The temptation within discussions like these is because the U.S. economy is struggling, that staffing companies should be looking for other markets. Yet the reality is all markets are struggling, the whole world is in a downturn
Mountain View, Calif. (PRWEB) April 9, 2009
Global staffing companies are striving to remain competitive amidst a slowed world economy and changing regulations in the U.S. and abroad. A poor economy is causing the nearly $300 billion global worldwide staffing market to shrink in 2009, following several years of growth. Emerging markets still offer opportunities, yet their varying regulations require focused growth strategies.
Such issues affecting worldwide staffing were discussed at last month’s Staffing Industry Analysts’ Executive Forum, the most exclusive annual meeting for CEOs, owners, and senior level executives in the staffing industry. The Executive Forum provides access to the top industry thinkers, leaders, and innovators as they focus on the staffing industry’s strategic issues, challenges, trends, and future opportunities.
Martin Glick, founder and chief executive of The Albany Group, a global contingent workforce management firm utilized by around 400 staffing and recruitment companies worldwide, joined other experts in the panel discussion, “Around the World in 60 Minutes: A Global Look at Staffing.” Albany is the market leader on global contractor and labor law issues, key for succeeding in international markets.
“The temptation within discussions like these is because the U.S. economy is struggling, that staffing companies should be looking for other markets. Yet the reality is all markets are struggling, the whole world is in a downturn,” said Glick. “There are no easy fixes – you can’t just jump to a country and expect to make some money quickly. So any international foray has to be a long-term strategic move.”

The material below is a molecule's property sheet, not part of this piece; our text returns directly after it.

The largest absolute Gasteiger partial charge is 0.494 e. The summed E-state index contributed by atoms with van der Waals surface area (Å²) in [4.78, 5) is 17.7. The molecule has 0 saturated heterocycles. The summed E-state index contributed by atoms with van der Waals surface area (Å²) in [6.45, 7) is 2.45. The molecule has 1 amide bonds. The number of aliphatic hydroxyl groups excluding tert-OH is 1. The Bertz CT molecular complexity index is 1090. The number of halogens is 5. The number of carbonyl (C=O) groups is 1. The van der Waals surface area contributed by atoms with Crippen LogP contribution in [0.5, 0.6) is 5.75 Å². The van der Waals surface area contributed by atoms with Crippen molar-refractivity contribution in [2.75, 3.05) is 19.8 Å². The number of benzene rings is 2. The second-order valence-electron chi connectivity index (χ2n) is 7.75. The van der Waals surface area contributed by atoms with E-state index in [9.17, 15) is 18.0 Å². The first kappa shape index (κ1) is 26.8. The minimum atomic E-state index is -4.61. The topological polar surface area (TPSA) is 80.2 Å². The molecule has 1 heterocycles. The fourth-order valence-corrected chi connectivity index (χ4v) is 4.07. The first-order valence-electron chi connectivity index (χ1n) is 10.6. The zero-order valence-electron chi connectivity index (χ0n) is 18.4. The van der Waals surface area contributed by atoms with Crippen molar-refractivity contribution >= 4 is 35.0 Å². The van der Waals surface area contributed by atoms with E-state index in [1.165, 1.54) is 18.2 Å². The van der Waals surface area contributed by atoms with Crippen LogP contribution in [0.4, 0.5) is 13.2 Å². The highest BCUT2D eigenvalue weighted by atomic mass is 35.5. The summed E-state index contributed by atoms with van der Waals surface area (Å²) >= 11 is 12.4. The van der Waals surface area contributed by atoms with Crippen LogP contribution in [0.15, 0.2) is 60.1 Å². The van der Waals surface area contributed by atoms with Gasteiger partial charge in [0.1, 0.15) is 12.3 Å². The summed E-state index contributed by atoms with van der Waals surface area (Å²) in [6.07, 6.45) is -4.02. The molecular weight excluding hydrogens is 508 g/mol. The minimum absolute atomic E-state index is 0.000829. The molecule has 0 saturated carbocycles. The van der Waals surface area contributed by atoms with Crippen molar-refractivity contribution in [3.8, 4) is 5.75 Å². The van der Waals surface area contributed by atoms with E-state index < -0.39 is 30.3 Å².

Glick added that the so-called “brick” countries that are predicted to dominate the world economies – Brazil, Russia, India and China – are actually the most difficult ones to break into now. China, in particular, has deep regulation and the staffing industry has effectively been controlled by the government. Brazil also is a tough market to enter due to regulation. However, Glick is confident in Albany’s expertise in navigating local regulations and with Albany will be leading a trade delegation for UK staffing firms to Brazil this May.
Glick founded London-based Albany Group in 1989, having witnessed the explosive growth in flexible working arrangements in the UK and its subsequent expansion into Europe. He saw the need for a compliance-focused service to help employers and staffing organizations manage contingent workers across the globe.
Albany is the market leader for contingent workforce management solutions, with offices on six continents serving clients in more than 70 countries. Its national and international workforce solutions include contractor payroll, Independent Contractor compliance, Managed Service Provider programs, Recruitment Process Management and Consulting, and visa & migration services.
Senior Vice President
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